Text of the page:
The role of innovation brokers in agricultural innovation systems
This article, published by The World Bank, discusses the role of innovation brokers in bridging communication gaps between various actors of agricultural innovation systems. On the basis of recent experience in the Netherlands, it outlines the success of brokers in finding solutions adapted to the needs of farmers and industry, and thus their positive impact on innovation adoption. This section also examines some issues on how brokers function, particularly with regard to balancing interests, funding their activities, and the role of government. Innovation brokers purposefully catalyze innovation through bringing together actors and facilitating their interaction, from a relatively impartial third-party position. Brokering expands the role of agricultural extension from that of a one-to-one intermediary between research and farmers to that of an intermediary that creates and facilitates many-to-many relationships. Preliminary lessons from experience are that innovation brokers help build synergy in agricultural innovation systems, but their “behind-the-scenes” mode of operating conceals their impact and may limit financial support for their role. Their contributions to building capacity for collective innovation and preventing innovation-system failures offer a rationale for public investment in their activities. Innovation brokers need considerable room to maneuver in building and facilitating networks from a credible position. A context-specific design is required for innovation brokers to attain a credible position. The article comes with several recommendations for brokers, policy makers, project leaders and those who champion innovation brokering. A recommendation for brokers is to plan for the nature of the different innovation broker functions in the different steps of the innovation process, but be flexible at the same time. For policy makers it is recommended to assess innovation system failures and current innovation broker capacity to avoid duplication of effort. Project managers should coordinate actions of the innovation network partners and the innovation broker when forming the network to avoid confusion among the parties.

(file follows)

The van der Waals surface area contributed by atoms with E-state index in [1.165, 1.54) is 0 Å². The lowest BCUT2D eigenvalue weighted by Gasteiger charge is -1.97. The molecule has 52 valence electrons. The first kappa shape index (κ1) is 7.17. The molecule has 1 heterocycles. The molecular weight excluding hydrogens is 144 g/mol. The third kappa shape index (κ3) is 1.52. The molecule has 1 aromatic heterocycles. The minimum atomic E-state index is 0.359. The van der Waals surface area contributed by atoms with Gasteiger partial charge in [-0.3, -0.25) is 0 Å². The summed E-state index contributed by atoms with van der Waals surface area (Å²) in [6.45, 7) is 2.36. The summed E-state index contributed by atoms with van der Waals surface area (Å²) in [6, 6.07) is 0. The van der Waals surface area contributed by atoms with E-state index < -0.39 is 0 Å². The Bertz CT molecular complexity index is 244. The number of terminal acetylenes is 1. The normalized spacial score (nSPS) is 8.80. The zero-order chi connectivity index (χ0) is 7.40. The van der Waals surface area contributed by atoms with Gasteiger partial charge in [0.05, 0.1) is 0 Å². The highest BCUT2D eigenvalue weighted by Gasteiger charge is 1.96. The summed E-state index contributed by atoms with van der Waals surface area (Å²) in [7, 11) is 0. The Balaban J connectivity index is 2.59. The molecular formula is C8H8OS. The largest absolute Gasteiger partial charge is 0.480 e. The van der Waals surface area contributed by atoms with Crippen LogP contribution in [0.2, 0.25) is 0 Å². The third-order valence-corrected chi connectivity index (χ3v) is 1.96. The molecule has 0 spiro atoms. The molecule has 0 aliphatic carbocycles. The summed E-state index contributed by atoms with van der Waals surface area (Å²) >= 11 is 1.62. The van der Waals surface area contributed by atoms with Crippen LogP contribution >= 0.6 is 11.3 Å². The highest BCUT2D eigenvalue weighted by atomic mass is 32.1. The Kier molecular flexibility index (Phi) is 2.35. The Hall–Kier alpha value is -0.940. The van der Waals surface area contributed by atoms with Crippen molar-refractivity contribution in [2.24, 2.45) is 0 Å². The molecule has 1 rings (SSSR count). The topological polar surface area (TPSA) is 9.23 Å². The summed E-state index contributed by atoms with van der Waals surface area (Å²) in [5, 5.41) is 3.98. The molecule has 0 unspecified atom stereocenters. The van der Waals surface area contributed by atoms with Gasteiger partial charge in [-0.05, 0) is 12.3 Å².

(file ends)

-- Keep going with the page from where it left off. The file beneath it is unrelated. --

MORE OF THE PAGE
This article is a chapter of the book “Agricultural innovation systems: An investment sourcebook“.